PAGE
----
Ph.D. 1974

As Jim Gruber will note in his entry, the class of 1970 was rumored to have broken the typical mold of UNC graduate students. We were clearly a diverse lot in term of ethnicity, gender, and social class. We also stuck close together and even challenged a number of departmental procedures and rules. These actions even led to a group of older graduate students gathering us up for a meeting in attempt to get us in line and have more respect for the faculty. We always respected the faculty and listened to the advice of the older students, but still felt the department needed a bit of shaking up. Therefore, we persisted in our actions to challenge the normal order of things and incorporate our own interests in new theories of social reproduction and social psychology in working groups beyond our normal classes. Jim Gruber mentioned the Marxist theory group and there was another that pursued new developments in social psychology like ethnomethodology and sociolinguistics. I met many great friends during my four years at Chapel Hill, most especially Jim Gruber (my roommate on arrival and best friend today) along with Dwight Billings and Lars Bjorn who I still see often. The list includes many more but in particular Charles Ragin, Howard Sacks, Terry Weiner, Will Rice, George Stiles, Ray and Susan Eve, Pam Oliver and Linda Molm.

As far as my own personal journey at UNC I must begin with my experiences while an undergraduate at Indiana University where I was introduced to Symbolic Interactionist theory in the writings of G. H. Mead and other pragmatic philosophers, the Chicago school of social psychology, and the work of Erving Goffman. One mentor Allen Grimshaw was among the first sociologists to do research in sociolinguistics and introduced me to the growing scholarship in that field especially that of Goffman, John Gumperz, Aaron Cicourel and others working in the areas of discourse analysis, ethnomethodology and conversational analysis. When I arrived at UNC I knew that the department was highly quantitative and there was less interest in social psychology, but I was surprised to discover several of those working in social psychology were behaviorists in line with B. F. Skinner.

In many ways my struggle with behaviorism and my developing interests in sociolinguistics lead me to take special interest in research on language acquisition in the early 1970s. This work involving the direct observation and recording of the early speech of young children caused great problems for behaviorist views of learning and the emergence of Chomsky’s dominance in linguistics and his more nativist views of language acquisition. The research in language acquisition also led to my interest in children and a re-examination of socialization theory in sociology. I found the work on socialization influenced mainly by functionalists like Talcott Parsons stifling in its “forward looking” perspective on how children must be trained to internalize and fit into society. Stimulated by the work in language acquisition I turned to constructivist theorists like Piaget and Vygotsky who offered views of young children as active agents in their development and socialization. I decided on a dissertation project in which I would expand the work on language acquisition by directly examining adult-child and peer interaction from a broader view of the development of communicative competence. To do this I was convinced that I needed to collect video recordings of everyday interaction of young children.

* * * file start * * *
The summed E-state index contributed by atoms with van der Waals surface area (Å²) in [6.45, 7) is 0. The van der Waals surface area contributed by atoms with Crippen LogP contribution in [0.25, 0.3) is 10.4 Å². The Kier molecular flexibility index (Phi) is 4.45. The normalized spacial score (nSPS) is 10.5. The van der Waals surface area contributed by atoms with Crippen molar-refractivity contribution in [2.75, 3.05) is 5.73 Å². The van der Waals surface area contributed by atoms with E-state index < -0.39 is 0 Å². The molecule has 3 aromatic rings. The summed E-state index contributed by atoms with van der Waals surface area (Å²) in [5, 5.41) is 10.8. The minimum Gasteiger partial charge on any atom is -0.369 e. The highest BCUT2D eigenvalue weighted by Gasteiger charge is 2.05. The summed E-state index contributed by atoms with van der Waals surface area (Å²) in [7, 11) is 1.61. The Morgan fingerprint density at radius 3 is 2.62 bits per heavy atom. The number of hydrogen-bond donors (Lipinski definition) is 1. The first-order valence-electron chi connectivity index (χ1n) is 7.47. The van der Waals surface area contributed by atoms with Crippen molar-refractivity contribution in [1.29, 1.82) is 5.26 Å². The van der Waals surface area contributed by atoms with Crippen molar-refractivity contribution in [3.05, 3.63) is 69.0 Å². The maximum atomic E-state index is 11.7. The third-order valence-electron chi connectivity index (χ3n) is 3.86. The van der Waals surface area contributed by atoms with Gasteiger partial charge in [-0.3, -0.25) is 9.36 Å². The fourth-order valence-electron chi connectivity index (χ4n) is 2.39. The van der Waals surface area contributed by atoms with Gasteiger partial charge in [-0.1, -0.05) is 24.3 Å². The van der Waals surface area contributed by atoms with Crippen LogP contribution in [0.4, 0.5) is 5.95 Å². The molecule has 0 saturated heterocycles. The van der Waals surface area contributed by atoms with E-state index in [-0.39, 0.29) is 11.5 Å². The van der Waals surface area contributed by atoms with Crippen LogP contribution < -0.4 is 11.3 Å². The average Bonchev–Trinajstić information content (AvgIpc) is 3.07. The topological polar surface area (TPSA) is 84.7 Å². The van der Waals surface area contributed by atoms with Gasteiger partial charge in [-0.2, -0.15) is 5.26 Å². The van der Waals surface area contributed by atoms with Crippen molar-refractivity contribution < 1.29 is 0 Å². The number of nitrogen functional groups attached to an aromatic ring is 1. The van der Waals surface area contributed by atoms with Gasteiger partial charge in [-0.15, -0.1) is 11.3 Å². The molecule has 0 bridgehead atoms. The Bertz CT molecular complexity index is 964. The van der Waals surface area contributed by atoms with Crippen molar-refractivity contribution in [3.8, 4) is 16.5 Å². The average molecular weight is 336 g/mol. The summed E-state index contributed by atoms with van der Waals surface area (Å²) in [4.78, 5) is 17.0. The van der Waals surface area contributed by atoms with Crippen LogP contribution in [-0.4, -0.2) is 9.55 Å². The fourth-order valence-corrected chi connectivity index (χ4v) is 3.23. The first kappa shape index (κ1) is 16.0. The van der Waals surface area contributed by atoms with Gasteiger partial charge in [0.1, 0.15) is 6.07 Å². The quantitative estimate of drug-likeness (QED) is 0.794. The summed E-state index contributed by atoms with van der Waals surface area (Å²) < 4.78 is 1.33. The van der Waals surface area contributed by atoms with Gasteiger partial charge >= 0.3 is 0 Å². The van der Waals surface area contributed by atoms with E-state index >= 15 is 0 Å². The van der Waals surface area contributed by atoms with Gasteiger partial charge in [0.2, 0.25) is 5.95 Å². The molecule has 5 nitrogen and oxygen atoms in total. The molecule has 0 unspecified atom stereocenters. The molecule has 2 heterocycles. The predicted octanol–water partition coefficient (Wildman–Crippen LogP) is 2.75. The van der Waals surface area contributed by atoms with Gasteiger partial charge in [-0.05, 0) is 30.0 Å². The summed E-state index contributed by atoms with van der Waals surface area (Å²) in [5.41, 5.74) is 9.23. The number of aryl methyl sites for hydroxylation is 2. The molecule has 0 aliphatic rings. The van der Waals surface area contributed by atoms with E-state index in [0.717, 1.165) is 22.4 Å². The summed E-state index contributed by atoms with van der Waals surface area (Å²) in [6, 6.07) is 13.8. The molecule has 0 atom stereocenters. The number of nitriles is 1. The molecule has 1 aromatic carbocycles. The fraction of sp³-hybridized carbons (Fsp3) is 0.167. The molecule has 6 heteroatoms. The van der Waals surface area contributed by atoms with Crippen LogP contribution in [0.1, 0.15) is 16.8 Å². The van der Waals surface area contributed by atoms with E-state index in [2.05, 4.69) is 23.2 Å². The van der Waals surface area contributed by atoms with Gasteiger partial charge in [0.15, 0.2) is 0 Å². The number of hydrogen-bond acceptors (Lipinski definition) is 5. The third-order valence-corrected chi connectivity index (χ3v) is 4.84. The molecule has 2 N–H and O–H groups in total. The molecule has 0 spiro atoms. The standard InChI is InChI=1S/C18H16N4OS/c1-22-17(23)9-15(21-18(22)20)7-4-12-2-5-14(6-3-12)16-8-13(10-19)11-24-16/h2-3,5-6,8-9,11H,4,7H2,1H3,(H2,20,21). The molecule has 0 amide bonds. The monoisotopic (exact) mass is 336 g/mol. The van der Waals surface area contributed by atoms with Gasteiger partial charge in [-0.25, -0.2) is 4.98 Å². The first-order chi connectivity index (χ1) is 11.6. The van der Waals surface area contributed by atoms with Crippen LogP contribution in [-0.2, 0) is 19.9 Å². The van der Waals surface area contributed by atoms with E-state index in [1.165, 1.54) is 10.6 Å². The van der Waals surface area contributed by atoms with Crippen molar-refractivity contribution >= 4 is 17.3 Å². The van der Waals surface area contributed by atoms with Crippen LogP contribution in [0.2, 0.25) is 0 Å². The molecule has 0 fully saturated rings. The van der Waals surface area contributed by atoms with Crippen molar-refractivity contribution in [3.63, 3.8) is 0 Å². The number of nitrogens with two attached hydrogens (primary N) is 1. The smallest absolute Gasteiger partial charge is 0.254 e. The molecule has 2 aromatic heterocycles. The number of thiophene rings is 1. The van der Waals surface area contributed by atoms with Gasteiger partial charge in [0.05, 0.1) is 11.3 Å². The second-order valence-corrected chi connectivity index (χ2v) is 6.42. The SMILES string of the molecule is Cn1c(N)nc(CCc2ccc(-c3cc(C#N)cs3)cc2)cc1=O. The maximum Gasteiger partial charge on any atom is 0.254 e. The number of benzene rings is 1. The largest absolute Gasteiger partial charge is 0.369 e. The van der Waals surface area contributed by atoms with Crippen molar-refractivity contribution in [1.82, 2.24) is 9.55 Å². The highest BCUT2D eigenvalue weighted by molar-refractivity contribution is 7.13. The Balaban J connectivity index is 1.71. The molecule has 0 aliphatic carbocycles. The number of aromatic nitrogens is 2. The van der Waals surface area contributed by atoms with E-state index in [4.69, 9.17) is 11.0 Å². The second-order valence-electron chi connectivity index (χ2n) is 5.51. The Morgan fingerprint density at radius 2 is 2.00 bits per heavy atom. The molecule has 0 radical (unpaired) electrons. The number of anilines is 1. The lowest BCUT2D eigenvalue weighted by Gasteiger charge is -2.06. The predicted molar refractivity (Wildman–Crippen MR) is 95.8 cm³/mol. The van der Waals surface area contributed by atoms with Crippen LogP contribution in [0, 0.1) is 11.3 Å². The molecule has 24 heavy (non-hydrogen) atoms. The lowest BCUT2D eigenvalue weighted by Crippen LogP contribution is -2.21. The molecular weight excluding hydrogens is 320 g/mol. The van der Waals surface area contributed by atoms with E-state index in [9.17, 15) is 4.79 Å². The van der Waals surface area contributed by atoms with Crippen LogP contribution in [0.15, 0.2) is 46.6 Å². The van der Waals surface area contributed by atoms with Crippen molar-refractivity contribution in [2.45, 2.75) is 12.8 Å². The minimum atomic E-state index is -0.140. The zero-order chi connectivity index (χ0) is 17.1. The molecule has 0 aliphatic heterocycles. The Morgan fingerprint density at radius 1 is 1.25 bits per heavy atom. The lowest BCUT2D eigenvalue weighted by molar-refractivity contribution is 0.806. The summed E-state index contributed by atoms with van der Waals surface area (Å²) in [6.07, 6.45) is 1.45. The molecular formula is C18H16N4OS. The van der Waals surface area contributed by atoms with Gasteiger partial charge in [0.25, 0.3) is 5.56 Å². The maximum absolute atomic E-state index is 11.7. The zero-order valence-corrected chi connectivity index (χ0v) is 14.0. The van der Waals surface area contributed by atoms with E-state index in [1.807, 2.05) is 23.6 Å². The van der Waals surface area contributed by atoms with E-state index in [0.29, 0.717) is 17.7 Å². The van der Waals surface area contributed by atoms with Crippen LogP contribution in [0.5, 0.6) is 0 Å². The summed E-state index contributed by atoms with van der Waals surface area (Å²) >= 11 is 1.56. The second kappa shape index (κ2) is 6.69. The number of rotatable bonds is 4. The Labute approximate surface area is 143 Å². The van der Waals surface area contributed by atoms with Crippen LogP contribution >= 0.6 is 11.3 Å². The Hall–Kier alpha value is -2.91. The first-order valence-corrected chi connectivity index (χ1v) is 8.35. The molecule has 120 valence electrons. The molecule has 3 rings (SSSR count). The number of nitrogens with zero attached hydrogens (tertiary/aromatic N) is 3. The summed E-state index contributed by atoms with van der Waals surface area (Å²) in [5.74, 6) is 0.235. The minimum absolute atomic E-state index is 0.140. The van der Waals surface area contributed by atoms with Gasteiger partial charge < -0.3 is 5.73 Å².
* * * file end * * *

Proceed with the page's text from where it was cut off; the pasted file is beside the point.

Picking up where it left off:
Here is where one of my most important mentors at UNC, Leonard Cottrell, played a crucial role. Leonard (Slats) Cottrell was an active member of the Chicago School of sociology and actual student of G. H. Mead. I was fortunate to have him for a teacher in a social psychology course in my first year as a graduate student. The next year he retired but in his words “we continued to teach each other” as I would meet him informally in his home to discuss my interests in children and the related work in ethnomethodology, discourse and conversational analysis. Slats would often begin these meetings (which at times included fellow graduate students Jim Gruber, Dwight Billings, and Lars Bjorn) by saying “What would Mr. Mead have to say about this?” I will always treasure these meetings with Slats and his wonderful wife Anita. When I told him about my plan to collect video data of young children’s interaction he was intrigued. At this time as far as I know there was not any or very little research involving video recording in the social sciences. The available technology, large studio cameras and reel-to-reel video recorders were expensive and certainly beyond my means to purchase. Cottrell, who had served at the Russell Sage Foundation for many years before coming to North Carolina had brought with him a rather ample research grant. He kindly offered me needed funds for video equipment to carry out my dissertation which was the key launching point of my career.

I must say at first I did not know what I was doing. I persuaded two of my fellow graduate students (Lars Bjorn and George Stiles) to let me video record their children (George’s son Buddy and Lars’ son Krister who were two and a half years old and Lars’ daughter Mia who was around five years old) in interaction in their homes with the parents and a play room I set up with a few toys in a room in the department. I recorded naturally occurring routines in the home and the spontaneous peer play of the children in which I participated when they asked me to join. When I repeatedly viewed and then began to transcribe these data, I was struck by the richness, density, and complexity of what had seemed routine interaction when I was recording it. With this new technology I was convinced that contemporary social psychological theories of interaction fell far short of capturing this complexity.